Urban Infomatics Breakout
TheFeature :: Urban Infomatics Breakout By Howard Rheingold
"If you want to understand cities today and especially in the future, keep mobile communications in mind. Ten years from now, understanding the way people use mobile media will be as fundamental to urban planning as understanding the buildings they inhabit and vehicles they use."
Virtual Terrain Project
Virtual Terrain Project -- for anyone with an interest in geography and GIS. If you are looking for a source for mapping data in a variety of places, this might be a good place to start.
the cab, the camera, the quest
There's a great article in today's New York Times that will warm the heart of any psychogeographer:
New York Observed: A Lost Camera and One Knight's Heroic Fantasy
[Note: you have to register with the site before you can read the article.]
Kevin Hamilton's Synchronaut site reveals his varying explorations of photography, psychogeography, performance and questioning of popular culture.
Kevin Hamilton's site shows working processes that are exploratory and open, which use a variety of mediums and techniques. Working in a variety of geographic locations and in a variety of media, these explorations are convincing of an indepth thought process seeking to clarify ideas.
"Site Unseen" is a whimsical but clear display of psychogeography making contemporary art scene dialogue tongue in cheek, yet seriously pursuing a clarification of an idea.
"Bluebridge" is a piece that is complete here in its documentation form, yet the artist has worked in the local community to make this piece happen, or at least find out how to make it happen. The piece is engaging of all audiences, no matter what their backgrounds. It is acknowledging of popular culture's information centers and media habits by turning these elements into materials from which to create new interactive sculptures and happenings.
"Cross" is a site specific performance evident of Vito Acconci's following piece, yet much more scientific and calculated than free. The continued attempt at pursuing and syncronizing in this performance border upon the absurd and the scientific.
Mnemonicon is a "disorientation device enabl[ing Kevin] to walk through one city as if it were another...I navigated routine walks as though they were through landscapes remembered, but not seen." The mapping of the past, but using it in the present would be an interesting project for somewhere like New York City.
There are many other works of Kevin Hamilton's exploring certain aspects of formal artistry, psychogeography, social structures and the absurd. I encourage psychogeographers to take a few minutes with his site.
space and culture
Self-proclaimed carfree [and carefree?] bus rider and flaneuse Heidi Schallberg comments on a recent article about mystery shoes, and discusses the presence of abandoned pants on city streets...
NYC: Places to Compute
Got any other good spots you're willing to out?
Pierogi 2000 Opening
My interest is to isolate individual guidelines of perception. In this body of work, I examine how we define an object and how through the object we can understand its original context. What are the forces that act on a body? To what extent can a presence exist without the space around it?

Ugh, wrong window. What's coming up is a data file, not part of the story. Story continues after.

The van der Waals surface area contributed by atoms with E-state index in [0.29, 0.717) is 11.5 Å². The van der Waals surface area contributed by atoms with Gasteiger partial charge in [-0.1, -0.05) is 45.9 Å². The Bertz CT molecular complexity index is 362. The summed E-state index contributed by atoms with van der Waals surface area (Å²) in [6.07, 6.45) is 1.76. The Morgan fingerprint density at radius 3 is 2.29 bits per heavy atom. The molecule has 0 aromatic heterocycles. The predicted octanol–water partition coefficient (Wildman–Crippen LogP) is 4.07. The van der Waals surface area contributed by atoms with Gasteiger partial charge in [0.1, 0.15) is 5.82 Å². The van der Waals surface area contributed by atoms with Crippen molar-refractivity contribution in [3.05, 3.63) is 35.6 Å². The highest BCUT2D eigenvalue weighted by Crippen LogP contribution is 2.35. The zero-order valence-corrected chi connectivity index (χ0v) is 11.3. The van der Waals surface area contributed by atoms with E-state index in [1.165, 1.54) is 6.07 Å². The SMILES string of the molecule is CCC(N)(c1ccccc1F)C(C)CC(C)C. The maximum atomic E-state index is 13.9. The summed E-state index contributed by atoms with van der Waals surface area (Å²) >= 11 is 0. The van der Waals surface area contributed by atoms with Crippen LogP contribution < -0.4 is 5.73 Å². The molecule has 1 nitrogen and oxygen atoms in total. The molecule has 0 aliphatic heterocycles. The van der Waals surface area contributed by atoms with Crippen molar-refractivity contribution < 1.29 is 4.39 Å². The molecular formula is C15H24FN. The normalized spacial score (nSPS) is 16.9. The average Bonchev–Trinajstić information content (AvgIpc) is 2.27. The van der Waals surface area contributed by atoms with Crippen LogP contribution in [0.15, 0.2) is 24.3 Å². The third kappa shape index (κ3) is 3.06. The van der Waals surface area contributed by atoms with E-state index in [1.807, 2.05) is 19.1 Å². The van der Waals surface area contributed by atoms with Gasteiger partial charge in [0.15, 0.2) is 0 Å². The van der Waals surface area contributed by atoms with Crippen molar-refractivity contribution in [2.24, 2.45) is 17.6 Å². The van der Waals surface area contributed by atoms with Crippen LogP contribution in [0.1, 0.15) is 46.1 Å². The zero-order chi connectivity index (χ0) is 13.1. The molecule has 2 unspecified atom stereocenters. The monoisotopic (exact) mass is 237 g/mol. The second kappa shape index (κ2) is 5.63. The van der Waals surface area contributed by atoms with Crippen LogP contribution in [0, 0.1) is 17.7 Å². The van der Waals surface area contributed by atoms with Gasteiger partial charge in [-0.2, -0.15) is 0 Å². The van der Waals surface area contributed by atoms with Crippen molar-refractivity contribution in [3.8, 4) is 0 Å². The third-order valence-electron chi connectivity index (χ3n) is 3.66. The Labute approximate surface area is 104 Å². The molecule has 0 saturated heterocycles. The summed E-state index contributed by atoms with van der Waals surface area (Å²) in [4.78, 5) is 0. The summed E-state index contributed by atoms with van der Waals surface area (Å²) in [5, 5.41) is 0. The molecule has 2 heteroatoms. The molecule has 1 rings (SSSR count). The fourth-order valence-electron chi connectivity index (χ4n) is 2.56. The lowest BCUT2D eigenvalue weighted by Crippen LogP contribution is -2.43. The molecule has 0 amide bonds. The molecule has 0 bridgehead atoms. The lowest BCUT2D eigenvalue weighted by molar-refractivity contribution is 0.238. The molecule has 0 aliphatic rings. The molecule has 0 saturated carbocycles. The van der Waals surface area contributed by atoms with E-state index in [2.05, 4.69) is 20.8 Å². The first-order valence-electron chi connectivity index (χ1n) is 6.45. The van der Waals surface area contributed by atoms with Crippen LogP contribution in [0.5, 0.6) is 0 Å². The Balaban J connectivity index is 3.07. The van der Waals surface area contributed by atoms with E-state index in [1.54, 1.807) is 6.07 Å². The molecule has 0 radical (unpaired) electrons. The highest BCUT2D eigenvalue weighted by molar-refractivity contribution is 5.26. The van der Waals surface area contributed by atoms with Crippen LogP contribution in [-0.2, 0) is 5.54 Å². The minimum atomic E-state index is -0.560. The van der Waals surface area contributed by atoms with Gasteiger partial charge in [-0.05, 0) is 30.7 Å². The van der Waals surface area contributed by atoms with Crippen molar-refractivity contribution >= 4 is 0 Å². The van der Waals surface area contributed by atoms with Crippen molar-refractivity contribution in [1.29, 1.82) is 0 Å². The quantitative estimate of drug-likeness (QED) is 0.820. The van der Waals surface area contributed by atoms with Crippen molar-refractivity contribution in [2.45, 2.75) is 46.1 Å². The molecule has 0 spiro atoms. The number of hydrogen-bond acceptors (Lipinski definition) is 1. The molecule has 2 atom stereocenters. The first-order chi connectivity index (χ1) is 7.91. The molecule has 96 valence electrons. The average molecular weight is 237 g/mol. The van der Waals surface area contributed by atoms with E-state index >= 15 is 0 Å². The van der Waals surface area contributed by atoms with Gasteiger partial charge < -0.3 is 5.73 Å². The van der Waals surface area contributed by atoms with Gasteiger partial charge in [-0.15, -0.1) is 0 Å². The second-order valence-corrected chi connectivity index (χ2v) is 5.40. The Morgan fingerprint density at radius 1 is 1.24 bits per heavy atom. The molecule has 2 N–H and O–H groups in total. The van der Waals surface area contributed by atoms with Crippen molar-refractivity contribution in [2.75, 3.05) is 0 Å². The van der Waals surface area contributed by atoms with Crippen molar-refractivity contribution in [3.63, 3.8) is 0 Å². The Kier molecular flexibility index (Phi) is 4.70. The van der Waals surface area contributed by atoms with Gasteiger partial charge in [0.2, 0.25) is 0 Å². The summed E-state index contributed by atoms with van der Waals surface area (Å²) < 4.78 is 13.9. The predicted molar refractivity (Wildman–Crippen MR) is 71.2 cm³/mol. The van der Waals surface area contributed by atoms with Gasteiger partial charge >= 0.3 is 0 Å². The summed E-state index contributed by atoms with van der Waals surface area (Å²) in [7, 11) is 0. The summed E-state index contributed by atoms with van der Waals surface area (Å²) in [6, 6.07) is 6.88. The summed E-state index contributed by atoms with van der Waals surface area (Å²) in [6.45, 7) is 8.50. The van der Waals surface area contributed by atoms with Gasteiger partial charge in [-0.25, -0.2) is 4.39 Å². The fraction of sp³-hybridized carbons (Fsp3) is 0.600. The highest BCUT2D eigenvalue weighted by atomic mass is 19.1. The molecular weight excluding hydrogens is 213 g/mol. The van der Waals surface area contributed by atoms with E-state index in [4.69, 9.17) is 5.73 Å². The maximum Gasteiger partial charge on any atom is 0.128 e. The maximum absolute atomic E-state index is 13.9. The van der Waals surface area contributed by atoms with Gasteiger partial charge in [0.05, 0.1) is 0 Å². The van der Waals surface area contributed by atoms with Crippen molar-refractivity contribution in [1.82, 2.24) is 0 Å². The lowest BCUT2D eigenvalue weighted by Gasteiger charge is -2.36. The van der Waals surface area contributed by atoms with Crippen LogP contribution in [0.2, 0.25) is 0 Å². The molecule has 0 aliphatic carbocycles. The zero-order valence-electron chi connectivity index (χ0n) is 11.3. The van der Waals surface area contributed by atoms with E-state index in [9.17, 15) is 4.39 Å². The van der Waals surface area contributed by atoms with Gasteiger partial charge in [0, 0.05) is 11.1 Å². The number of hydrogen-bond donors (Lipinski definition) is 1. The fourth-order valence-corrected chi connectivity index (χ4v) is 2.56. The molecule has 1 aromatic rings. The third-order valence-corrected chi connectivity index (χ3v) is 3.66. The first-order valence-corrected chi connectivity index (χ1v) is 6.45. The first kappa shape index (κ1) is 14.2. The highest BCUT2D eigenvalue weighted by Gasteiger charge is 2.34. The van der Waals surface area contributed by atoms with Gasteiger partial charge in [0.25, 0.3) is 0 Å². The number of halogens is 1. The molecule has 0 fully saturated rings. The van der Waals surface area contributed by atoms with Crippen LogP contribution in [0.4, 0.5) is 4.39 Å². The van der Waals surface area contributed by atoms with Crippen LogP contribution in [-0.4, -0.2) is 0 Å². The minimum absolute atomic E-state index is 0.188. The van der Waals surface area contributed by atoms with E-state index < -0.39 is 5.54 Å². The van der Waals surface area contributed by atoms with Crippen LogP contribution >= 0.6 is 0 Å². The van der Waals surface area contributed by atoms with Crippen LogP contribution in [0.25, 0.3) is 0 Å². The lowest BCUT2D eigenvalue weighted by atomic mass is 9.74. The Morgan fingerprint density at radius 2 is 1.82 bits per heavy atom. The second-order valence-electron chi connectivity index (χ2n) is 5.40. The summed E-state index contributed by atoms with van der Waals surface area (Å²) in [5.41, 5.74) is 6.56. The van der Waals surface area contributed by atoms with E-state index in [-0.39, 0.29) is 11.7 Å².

Lee Boroson is a sculptor who recognizes elegance in formal sculpture. It is interesting, however, to perceive the work of Boroson in a psychogeographic sense. In Contrails and Clusters Boroson calls attention to the ephemeral and the truly negative. Both have their respective psychogeographic roots.
The “contrails” are delicate and transparent objectifications of the act of moving through space. Showing a “path” in such a sculpturally elegant way and perceiving it with psychogeography in mind raises the bar of aesthetics in psy.geo mapping. Even though Boroson is striving to “isolate…guidelines of perception” the appropriateness of the sculpture to its reference is enhanced through its installation. Walking into the backroom of Pierogi, the viewer is confronted by linear forms of glass that slice through the space, albeit in a delicate way. This action enhances the perception and imagination of movement, but also has the viewer consider how we move through spaces, and what we leave behind.
“Clusters” has its psychogeographic roots in manipulating maps and reconsidering how we perceive what is shown. Boroson has taken snapshots of the Sloan Digital Sky Survey and removed the negative space between each of the stars, creating clusters. This new “map” is a hypothetical map of how the universe either started, or is about to end. Boroson says about the piece, “When I was in school, we were taught how the universe might someday get so big that it would collapse on itself. That isn’t really talked about anymore.” The restructuring calls attention to this forgotten topic, yet I am pulled to the idea that Boroson has emphasized the fact that this map is a snapshot of a continually moving presence. The maps shown here have nearly as much potential for “accuracy” as the source maps he used. Regarding mapping as an acknowledgement of capturing an ever changing entity in such a dramatic sense lays possibility to regarding other maps in an evolutionary fashion.
Lee Boroson’s installations and images are consistent with his previous delicate and elegant work. What is striking, from a psychogeographic perspective, is this exhibit addresses the potential and ephemeral aspects of moving through space. Both works consider the objectification of the title and are aware of the removal from their context. The title and installations of the two pieces, however, make the viewer aware of the context from which these objects come. In this realization of the object and the original context, we become aware of psychogeography in the ephemeral and the delicacy in which these aspects can be expressed.